Let's see what our simple (emulated) assembly language program does from the top. Firstly the accumulator is loaded with the value 12*256 + 128 = 3200, which is just the number of text locations on the screen. After all, there are 40 lines of 80 characters each, which gives 40*80 = 3200 locations.
Next the accumulator value is exchanged with that in register 0. So now register 0 contains the counter for the screen position and the accumulator will contain whatever was in the register (which is just random rubbish at the start of the program).
Next the value A000 is loaded into the accumulator. This is the memory location of the screen memory in our machine. The next instruction LDX loads this value from the accumulator into the segment register. The next instruction then swaps this out to register 1 for safe keeping.
Next the value 131*256+65 is loaded into the accumulator. The 131 refers to the attribute of a character, whilst the 65 refers to the ASCII value of the letter A. Simply look at the output of the program to see what this data refers to. It is the data that is going to be copied into every location in screen memory, so that the screen is filled up with coloured A's.
The next instruction stores this two byte combination in the memory location addressed by the segment register, with an offset of 0. In other words, it is stored in the screen memory.
One of the many deficiencies of our assembly language shows-na up at this point. It would make more sense to have the segment register store the address of the screen memory, and have the offset continually updated and stored in a general purpose register. Then we would need an instruction to store the contents of the accumulator at the location pointed to by the segment register plus the contents of a specified register. This is an improvement that could easily be made to our language, and is left as an exercise for you the reader.
Next the contents of register 0 are exchanged with the accumulator. Recall that register zero stored the counter for the number of screen locations that we have to fill. The very next instruction now subtracts 1 from this value, since there is one less screen location left to fill now.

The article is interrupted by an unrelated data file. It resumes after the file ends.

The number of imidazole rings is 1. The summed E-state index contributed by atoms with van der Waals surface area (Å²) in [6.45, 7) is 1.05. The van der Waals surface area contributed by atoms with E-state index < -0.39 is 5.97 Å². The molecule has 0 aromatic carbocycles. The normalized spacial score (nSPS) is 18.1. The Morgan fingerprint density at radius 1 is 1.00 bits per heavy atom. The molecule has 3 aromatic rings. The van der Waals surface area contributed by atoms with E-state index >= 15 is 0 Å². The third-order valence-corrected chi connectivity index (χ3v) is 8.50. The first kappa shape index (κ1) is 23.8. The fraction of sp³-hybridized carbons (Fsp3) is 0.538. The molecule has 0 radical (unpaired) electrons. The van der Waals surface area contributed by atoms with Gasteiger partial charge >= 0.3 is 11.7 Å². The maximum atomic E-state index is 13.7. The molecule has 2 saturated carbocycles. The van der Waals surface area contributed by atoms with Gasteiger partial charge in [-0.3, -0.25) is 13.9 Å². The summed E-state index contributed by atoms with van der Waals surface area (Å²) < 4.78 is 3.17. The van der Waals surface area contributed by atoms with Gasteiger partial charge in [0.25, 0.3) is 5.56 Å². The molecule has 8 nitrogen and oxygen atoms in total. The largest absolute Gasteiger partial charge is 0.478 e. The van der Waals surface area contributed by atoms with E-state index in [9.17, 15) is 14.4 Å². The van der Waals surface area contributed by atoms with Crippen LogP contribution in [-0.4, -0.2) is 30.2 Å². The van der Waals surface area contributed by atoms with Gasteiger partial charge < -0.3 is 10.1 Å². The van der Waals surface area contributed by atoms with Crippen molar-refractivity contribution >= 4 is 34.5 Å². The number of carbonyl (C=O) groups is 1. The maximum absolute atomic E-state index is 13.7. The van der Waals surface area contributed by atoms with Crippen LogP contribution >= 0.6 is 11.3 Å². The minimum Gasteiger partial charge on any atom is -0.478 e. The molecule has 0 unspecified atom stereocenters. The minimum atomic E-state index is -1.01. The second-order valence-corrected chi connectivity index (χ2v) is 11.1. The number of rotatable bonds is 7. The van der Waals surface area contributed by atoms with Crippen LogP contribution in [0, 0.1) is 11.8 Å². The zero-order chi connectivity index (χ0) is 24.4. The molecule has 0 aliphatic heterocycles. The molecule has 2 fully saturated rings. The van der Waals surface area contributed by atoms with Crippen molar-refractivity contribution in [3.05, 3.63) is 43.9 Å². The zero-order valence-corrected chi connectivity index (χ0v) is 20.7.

Next we compare the number of screen locations left, with 0. We want to see if there are any left to fill. This is part of a loop, which we are about to describe. The next instruction jumps, if the result of the comparison was not above. In other words, if the number of screen locations left to fill is not above zero, we jump. In this instance to location jumped to is memory location 38, which contains a HLT instruction, terminating the program. Clearly if we still have more locations to fill, this jump is not taken, and execution continues.
Next we exchange the updated screen location counter back into register 0 for safekeeping and we then swap out the contents of the register which contains the memory address stored in register 1. Recall that this contains the memory location of the screen memory that should be written to next. The next instruction adds 2 to this value and the program then jumps back to memory location 8. This basically implements a loop. For, memory location 8 contains the instruction to load the segment register with the new value stored in the accumulator, and the program continues as before, saving this value back to register 1, putting an A at the next location in screen memory and updating the loop counter again, etc.
Essentially, this program implements a complicated for loop in assembly language. It is remarkable that with such a primitive language, we can implement all the functionality of a computer. Of course each instruction that might have been written quite simply in C, requires many instructions in assembly language to do the same thing.
One final question you might be asking is, "why have a machine emulator as a project for a c tutorial?" The answer is simple. It allows-na us to show off much of the remaining functionality of C, and it also demonstrates that a very complex project can be implemented with a minimum of fuss in C. It took only about half a day to write this program, and yet it accomplishes quite a lot.
Do play around with the assembly language program and write some more complicated programs for yourself. You can make it do MUCH more than a simple loop. Send your efforts to the FriedSpace team. Simply email us, or log on to our forum and post your results. We'd love to see what you are doing with the emulator. Later on, we'll post a more sophisticated emulator on FriedSpace.com, so you can see what WE are doing with it.
Finally, note that we have not test all the assembly language commands, so if you find that some of them don't work as advertised, let us know, and we'll fix them. There are probably many errors!